The term “to the best of my knowledge and belief” is used in affidavits and court documents to indicate that statements being made are not knowingly false. Assuming your client signs a document under “knowledge and belief”, does he have a duty to verify the truth or accuracy of his statements?  Is your knowledge and belief of the facts and law imputed to your client? Can a fiduciary avoid liability by signing under “knowledge and belief”?

“Knowledge” and “belief” and are not synonymous. Knowledge is a “justified true belief” (Plato) – i.e., you believe it and there is sufficient evidence or justification to support it. A belief can be true or false, knowledge is neither, but belief is a necessary condition for knowledge. Bencivegna, 1999.

Sec. 92.525, F.S. reads in relevant part:

92.525 Verification of documents; perjury by false written declaration, penalty.—

(1) If authorized or required by law, by rule of an administrative agency, or by rule or order of court that a document be verified by a person, the verification may be accomplished in the following manner:

* * * *

(c) By the signing of the written declaration prescribed in subsection (2).

(2) A written declaration means the following statement: “Under penalties of perjury, I declare that I have read the foregoing [document] and that the facts stated in it are true,” followed by the signature of the person making the declaration, except when a verification on information or belief is permitted by law, in which case the words “to the best of my knowledge and belief” may be added. The written declaration shall be printed or typed at the end of or immediately below the document being verified and above the signature of the person making the declaration.

(3) A person who knowingly makes a false declaration under subsection (2) is guilty of the crime of perjury by false written declaration, a felony of the third degree, punishable as provided in s. 775.082, s. 775.083, or s. 775.084….[Emphasis added]

In addition, Fla. Prob. R. 5.020(e) reads: “Verification. –When verification of a document is required, the document filed shall include an oath, affirmation, or the following statement: “Under penalties of perjury, I declare that I have read the foregoing, and the facts alleged are true, to the best of my knowledge and belief.” [Emphasis added]


“Personal knowledge” is defined by Black’s Law Dictionary (10th ed. 2014) as “[k]nowledge gained through firsthand observation or experience, as distinguished from a belief based on what someone else has said.”

If a verification of a complaint is based on knowledge and belief and fails to show that the affiant had personal knowledge of the matters stated in the complaint, the trial court cannot consider the verified complaint as a basis for the entry of summary judgment. See Houk v. PennyMac Corp., 210 So. 3d 726 (Fla. 2nd DCA 2017), citing Ballinger v. Bay Gulf Credit Union, 51 So. 3d 528 (Fla. 2d DCA 2010); Colon v. JP Morgan Chase Bank, N.A., 162 So. 3d 195 (Fla. 5th DCA 2015); Lindgren v. Deutsche Bank Nat’l Trust Co., 115 So. 3d 1076 (Fla. 4th DCA 2013) (finding a verification based on “information and belief” to be insufficient for purposes of summary judgment), accord Morales v. ICI Paints (Puerto Rico), Inc., 383 F. Supp. 2d 304 (D.P.R. 2005) (the phrase “to the best of his knowledge” is not sufficient to represent personal knowledge as required by Fed. R. Civ. Proc. 56(e).)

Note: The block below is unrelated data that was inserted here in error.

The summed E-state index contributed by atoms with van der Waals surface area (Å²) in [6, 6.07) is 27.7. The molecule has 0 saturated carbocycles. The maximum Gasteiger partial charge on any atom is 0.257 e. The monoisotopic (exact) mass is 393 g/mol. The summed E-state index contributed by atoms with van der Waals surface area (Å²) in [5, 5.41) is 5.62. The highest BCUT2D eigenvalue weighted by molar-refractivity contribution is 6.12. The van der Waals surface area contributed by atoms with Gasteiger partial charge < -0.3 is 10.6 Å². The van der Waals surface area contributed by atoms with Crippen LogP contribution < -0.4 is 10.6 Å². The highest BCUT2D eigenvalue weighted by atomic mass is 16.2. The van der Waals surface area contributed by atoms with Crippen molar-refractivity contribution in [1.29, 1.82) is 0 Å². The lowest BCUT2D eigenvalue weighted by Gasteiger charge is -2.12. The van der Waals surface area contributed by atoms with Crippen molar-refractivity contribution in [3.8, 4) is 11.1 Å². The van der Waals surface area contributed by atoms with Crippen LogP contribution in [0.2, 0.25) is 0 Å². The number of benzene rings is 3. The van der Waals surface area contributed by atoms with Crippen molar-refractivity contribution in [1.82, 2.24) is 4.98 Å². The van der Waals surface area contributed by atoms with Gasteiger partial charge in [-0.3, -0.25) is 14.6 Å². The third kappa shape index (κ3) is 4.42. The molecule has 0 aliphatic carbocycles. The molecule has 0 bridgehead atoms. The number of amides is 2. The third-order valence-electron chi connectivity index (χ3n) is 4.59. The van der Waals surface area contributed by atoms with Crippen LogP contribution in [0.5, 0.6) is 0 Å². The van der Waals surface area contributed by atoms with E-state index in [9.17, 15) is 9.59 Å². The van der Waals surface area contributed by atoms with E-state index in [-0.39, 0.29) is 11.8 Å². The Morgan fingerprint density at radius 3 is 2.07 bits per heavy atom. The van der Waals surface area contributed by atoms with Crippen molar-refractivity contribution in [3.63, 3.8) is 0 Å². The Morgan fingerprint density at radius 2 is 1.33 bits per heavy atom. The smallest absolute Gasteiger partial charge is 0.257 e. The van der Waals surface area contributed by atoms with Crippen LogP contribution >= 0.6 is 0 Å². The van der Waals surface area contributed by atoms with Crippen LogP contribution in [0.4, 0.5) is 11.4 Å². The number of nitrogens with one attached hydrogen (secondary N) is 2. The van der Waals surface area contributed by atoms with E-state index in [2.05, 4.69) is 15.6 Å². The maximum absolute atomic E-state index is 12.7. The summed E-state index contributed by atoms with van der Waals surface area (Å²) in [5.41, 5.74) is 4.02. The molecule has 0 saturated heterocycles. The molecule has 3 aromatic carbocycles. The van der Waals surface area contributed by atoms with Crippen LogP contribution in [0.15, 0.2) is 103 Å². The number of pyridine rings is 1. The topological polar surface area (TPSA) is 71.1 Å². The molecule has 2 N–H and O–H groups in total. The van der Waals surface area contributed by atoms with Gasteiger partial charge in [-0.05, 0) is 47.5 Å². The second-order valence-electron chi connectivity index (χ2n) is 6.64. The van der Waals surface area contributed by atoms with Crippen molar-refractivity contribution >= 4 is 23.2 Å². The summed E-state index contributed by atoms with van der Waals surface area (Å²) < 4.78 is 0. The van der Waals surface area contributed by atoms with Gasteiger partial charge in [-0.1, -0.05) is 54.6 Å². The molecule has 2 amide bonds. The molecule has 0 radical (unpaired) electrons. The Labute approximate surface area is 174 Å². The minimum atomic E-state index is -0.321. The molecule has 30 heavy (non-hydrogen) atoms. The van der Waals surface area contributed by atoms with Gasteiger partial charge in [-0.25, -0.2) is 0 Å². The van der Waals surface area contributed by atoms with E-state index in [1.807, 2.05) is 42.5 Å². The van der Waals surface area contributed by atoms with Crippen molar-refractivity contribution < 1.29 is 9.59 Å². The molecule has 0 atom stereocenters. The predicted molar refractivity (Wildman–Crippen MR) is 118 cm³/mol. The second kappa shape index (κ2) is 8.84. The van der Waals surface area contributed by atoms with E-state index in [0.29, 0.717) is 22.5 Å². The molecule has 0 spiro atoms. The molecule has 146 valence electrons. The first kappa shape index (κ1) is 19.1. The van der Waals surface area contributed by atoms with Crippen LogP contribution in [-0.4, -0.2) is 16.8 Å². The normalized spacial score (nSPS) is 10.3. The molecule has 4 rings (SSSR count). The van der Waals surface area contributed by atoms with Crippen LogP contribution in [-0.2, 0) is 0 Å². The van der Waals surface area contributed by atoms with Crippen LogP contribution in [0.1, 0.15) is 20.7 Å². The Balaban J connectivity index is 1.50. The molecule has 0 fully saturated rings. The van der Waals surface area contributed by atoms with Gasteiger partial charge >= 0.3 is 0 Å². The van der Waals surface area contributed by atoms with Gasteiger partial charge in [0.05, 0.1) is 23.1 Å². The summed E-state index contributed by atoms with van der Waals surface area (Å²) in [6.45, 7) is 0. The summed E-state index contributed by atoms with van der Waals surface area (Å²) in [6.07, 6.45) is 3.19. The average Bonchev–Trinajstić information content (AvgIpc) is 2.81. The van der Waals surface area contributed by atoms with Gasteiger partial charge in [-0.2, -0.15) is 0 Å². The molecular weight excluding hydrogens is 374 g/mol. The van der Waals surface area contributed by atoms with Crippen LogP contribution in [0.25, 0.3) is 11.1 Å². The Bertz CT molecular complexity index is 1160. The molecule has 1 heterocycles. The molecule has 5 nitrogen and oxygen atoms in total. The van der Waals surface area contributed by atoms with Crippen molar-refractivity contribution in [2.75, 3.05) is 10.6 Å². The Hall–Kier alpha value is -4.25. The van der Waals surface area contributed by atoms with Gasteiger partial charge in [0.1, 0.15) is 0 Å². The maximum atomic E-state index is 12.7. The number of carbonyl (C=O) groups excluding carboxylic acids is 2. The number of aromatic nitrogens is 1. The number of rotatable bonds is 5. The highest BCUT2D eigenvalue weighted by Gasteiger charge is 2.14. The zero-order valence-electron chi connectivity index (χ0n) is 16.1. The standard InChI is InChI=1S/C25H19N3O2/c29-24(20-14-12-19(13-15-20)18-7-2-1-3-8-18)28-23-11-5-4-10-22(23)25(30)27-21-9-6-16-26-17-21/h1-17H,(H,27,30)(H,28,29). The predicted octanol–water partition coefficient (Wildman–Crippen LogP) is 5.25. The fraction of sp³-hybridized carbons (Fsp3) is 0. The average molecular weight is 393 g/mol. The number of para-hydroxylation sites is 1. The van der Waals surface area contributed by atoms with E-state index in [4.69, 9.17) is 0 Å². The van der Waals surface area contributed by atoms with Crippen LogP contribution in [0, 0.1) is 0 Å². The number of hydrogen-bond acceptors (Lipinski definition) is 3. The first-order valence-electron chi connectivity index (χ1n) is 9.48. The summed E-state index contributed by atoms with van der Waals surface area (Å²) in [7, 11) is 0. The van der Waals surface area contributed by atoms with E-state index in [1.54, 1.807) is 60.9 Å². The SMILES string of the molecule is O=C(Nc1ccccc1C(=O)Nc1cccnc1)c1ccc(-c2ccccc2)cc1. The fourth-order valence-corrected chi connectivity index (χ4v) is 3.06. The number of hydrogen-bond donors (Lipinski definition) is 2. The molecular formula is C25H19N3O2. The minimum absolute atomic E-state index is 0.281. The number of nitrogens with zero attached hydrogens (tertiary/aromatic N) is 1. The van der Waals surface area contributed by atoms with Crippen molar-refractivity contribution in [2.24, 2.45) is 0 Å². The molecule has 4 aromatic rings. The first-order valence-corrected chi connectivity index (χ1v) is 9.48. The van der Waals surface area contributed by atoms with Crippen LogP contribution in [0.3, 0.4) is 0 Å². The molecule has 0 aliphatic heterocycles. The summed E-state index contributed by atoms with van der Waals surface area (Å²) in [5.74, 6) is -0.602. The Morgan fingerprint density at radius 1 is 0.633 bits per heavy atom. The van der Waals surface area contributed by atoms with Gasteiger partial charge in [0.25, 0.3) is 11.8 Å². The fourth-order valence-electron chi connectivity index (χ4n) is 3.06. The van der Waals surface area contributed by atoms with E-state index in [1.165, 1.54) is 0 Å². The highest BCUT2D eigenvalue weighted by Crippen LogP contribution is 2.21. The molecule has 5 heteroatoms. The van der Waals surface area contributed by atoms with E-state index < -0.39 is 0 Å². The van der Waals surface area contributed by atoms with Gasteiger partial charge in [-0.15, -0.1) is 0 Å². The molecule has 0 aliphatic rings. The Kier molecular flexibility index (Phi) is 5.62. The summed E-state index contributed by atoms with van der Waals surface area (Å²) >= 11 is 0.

A number of cases have held that the phrase “to the best of my knowledge” when used in affidavits suggests a level of uncertainty. See Pelayo v. J.J. Lee Mgmt Co., Inc., 94 Cal. Rptr. 3d 502 (Ct. App. 2009); Katelaris v. County of Orange, 112 Cal. Rptr. 2d 556 (Ct. App. 2001). The Supreme Court of Alabama stated in Board of Water and Sewer Commissioners v. Spriggs, 146 So. 2d 872 (Ala. 1962), that when an affiant uses the phrase “true to the best of his knowledge, information and belief,” the statement “means nothing ‘more than the affiant believes the allegations of the bill to be true, though he has neither knowledge nor information of their truth,’ and ‘an affidavit of belief in their truth simply amounts to nothing.’”

The words “within my knowledge,”…imply that the affiant has sufficient knowledge of the facts to verify his statement as to the truth and justness of the account. On the other hand, the words “to the best of my knowledge” do not necessarily connote a knowledge of the facts by the affiant sufficient to support the verity of such a statement. As appellant’s counter-affidavit is based upon the “best of his knowledge” only, it is equivocal and inadequate.